When it comes to projects on forensics and crime, there is always the same concern: how do you examine a criminal, without focusing too much on the individual? Including too much information about a criminal, especially a serial killer, can lead to the glorification of the killer. Still, the perpetrator of the crime can inform readers about the nature of or reasons leading up to the incident.
In my project, I repeatedly ran into this concern. Even when I attempted to limit how often I named the killer, since the project involved examining their killing sprees, the killer had to be included.
That’s why I decided to start the project by making the website’s landing page about defining geographic profiling. In doing so, I hope the page gives a purpose to the map, which otherwise would be just a series of pins. Furthermore, although I include a short biography about the killers, I tried to limit it to information that would inform the map, such as which incidents were included and why, as trends in the murders and why the trends disprove theories that geographic profiling is based upon. In the map itself, I attempted to focus on the victims, both by provided information as to what happened to them and a profile photo, when possible.
If I were to continue with this project, I’d want to include more killers to further examine trends. Additionally, I’d like to expand the site to include more information about the forensics behind geographic profiling. Given the timing of this project, I was only able to seek out and include information on four killers, who were chosen due to their prominence in American culture.
Due to the randomness of the killers who I did choose, I did find it interesting that they did disprove geographic profiling theories to such an extent. Being able to visualize their crimes on a map both pulled the project together, and confirmed my theories surrounding the forensic technique.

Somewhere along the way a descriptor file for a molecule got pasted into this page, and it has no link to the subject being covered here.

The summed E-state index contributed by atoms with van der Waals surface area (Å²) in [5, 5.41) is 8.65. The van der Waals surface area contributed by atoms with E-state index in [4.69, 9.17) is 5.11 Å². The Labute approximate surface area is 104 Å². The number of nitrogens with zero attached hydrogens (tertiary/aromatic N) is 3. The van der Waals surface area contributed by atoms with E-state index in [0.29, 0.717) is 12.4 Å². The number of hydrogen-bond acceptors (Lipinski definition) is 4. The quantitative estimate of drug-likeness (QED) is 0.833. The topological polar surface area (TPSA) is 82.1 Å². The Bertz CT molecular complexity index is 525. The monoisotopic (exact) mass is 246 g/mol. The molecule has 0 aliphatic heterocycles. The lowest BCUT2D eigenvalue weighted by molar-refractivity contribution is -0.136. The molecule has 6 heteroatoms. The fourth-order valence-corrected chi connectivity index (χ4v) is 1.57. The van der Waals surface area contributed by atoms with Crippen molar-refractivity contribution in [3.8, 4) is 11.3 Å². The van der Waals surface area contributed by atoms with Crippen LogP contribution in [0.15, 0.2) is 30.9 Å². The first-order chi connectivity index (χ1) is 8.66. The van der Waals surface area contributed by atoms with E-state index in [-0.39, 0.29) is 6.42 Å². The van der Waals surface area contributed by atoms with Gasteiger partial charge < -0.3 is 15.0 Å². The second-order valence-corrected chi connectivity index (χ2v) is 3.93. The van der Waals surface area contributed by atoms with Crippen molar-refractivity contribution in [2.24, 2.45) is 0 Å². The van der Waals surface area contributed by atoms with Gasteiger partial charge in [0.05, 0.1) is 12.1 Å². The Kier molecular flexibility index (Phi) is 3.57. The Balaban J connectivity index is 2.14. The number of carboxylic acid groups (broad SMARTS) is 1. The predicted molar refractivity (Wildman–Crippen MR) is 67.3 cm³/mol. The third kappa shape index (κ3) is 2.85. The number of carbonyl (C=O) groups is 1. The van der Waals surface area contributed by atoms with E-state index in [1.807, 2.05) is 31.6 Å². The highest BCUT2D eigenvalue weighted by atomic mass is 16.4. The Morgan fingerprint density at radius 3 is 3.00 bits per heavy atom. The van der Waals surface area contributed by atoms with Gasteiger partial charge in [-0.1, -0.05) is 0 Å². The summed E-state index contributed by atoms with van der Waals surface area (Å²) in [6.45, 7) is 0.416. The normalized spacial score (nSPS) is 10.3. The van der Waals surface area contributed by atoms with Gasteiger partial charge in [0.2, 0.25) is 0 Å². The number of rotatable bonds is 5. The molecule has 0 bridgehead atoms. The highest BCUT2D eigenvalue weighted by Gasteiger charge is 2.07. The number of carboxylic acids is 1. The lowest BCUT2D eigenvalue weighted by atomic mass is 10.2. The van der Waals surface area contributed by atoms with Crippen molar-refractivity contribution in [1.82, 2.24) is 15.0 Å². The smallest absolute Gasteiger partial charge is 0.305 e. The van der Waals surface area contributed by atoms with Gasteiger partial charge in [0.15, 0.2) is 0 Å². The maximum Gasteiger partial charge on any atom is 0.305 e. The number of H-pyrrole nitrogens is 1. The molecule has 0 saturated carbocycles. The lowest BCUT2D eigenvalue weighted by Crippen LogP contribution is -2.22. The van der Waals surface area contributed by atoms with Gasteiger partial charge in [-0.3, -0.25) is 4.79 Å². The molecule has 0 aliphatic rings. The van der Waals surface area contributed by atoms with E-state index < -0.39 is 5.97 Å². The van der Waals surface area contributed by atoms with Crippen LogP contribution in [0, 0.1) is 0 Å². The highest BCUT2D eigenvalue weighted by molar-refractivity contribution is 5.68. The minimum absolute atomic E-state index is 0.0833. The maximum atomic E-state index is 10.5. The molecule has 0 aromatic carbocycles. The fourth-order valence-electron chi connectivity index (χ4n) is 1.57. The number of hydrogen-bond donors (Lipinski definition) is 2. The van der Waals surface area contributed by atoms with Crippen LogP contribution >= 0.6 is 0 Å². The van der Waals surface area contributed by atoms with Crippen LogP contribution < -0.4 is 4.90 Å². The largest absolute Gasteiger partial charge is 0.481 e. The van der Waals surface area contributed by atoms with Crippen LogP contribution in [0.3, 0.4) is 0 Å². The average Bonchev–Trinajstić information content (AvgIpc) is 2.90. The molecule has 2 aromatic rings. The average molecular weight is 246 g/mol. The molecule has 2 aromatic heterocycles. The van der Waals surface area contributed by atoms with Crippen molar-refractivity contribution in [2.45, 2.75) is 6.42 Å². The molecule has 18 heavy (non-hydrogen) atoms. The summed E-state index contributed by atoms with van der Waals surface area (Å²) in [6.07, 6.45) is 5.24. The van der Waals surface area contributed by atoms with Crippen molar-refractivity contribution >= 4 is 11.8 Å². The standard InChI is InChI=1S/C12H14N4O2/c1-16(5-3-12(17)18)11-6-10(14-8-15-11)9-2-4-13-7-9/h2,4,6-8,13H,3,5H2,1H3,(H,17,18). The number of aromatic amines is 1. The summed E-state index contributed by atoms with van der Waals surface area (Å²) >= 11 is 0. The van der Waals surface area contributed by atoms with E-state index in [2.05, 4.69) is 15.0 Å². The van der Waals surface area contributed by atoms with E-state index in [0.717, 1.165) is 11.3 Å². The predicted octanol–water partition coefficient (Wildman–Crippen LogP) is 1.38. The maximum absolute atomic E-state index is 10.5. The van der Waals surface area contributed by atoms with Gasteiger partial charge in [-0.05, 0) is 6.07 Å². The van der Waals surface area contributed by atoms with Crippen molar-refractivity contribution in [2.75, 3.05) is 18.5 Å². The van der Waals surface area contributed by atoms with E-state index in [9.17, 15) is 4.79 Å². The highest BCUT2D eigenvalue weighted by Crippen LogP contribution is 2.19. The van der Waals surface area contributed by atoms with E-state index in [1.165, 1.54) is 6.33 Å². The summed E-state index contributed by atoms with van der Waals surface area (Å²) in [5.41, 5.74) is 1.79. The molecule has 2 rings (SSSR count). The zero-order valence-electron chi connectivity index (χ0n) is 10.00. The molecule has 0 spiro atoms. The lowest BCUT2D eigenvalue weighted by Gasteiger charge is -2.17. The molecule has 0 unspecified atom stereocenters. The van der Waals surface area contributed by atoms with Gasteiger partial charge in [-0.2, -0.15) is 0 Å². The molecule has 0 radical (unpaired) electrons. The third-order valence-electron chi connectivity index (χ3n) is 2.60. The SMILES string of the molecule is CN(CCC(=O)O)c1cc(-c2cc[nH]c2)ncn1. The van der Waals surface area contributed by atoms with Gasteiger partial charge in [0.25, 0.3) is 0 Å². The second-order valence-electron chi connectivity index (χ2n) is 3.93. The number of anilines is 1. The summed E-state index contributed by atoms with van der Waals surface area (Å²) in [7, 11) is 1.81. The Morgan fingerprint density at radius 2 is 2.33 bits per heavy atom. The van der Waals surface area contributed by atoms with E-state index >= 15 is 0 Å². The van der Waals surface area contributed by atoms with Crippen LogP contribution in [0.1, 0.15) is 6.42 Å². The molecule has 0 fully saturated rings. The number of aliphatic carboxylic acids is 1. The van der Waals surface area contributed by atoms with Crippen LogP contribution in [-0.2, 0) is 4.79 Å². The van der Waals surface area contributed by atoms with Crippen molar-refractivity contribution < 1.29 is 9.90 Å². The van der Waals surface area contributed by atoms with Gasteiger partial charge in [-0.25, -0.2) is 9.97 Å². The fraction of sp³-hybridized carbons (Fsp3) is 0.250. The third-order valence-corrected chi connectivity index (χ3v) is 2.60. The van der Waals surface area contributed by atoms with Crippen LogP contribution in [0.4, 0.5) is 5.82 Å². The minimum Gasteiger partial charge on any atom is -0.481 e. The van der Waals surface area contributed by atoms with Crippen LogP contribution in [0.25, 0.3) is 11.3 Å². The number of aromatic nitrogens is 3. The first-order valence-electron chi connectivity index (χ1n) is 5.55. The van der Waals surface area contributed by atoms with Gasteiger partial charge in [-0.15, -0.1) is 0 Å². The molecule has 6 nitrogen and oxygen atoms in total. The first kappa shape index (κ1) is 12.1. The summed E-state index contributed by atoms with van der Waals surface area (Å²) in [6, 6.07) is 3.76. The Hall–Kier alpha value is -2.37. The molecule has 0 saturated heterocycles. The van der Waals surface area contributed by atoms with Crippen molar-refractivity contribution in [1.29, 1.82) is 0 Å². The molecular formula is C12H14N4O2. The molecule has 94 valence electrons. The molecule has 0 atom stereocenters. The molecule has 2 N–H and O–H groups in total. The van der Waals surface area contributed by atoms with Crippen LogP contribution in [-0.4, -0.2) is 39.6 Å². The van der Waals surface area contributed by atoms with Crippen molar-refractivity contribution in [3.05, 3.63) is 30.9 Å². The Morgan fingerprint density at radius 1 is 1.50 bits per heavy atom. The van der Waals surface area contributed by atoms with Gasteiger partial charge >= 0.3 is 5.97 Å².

As a result, making the map was probably my favorite part of this project. It remains the main focal point, and the website simply provides additional information to support it.
The main technical issues that I had with the map, however, was that I was unable to properly embed each individual map. While the main map could be embedded, the individual pins related to an individual could not (or if they could be, I could not figure it out).
I hope that the full map can be a resource for historians, forensic scientists and those interested in serial killers in general. In promotion, I hope to distribute the map through social media sites, like Twitter and Facebook. If I were to expand the site, I may also create social media handles related to the project. For example, I think that this would be a great opportunity to create a Twitter bot that would share each victim and drive attention to the website.
Anyways, here’s my project: https://tracingthetracksofserialkillers.home.blog/
And here’s my poster presentation (this was also my first time making a poster presentation) :
One Reply to “Digital History Presentation: Mapping the Tracks of Serial Killers, Reflection”
To the author of this post and presentation (Sasha I believe?), I am not sure how to proceed in discussing your project topic with you, however; first, excellent job! Second, I am a PhD candidate and I am conducting a similar study with a larger sample of serial killers for my dissertation. I have several questions I would like to ask you about regarding the resources utilized in obtaining the address points for this study as I could certainly use any resources to possibly find address points for serial killer residences and/or murder sites.
If you could please contact me, my email is firstname.lastname@example.org, I would greatly appreciate it. Thanks!